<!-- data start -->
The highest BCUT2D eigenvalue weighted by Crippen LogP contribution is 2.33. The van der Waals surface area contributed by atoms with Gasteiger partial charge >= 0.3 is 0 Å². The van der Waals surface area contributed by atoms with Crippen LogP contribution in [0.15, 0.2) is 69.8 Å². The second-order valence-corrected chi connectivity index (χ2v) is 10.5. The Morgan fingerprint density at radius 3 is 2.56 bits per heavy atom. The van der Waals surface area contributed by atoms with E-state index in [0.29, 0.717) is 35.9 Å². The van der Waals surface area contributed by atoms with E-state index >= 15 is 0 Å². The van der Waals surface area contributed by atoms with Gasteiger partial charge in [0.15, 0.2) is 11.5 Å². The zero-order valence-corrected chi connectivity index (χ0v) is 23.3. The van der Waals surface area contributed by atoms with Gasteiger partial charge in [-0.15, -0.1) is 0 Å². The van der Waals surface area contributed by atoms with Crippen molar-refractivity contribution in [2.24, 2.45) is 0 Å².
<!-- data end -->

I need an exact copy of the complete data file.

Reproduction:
The highest BCUT2D eigenvalue weighted by Crippen LogP contribution is 2.33. The van der Waals surface area contributed by atoms with Gasteiger partial charge >= 0.3 is 0 Å². The van der Waals surface area contributed by atoms with Crippen LogP contribution in [0.15, 0.2) is 69.8 Å². The second-order valence-corrected chi connectivity index (χ2v) is 10.5. The Morgan fingerprint density at radius 3 is 2.56 bits per heavy atom. The van der Waals surface area contributed by atoms with E-state index in [0.29, 0.717) is 35.9 Å². The van der Waals surface area contributed by atoms with E-state index >= 15 is 0 Å². The van der Waals surface area contributed by atoms with Gasteiger partial charge in [0.15, 0.2) is 11.5 Å². The zero-order valence-corrected chi connectivity index (χ0v) is 23.3. The van der Waals surface area contributed by atoms with Gasteiger partial charge in [-0.15, -0.1) is 0 Å². The van der Waals surface area contributed by atoms with Crippen molar-refractivity contribution in [2.24, 2.45) is 0 Å².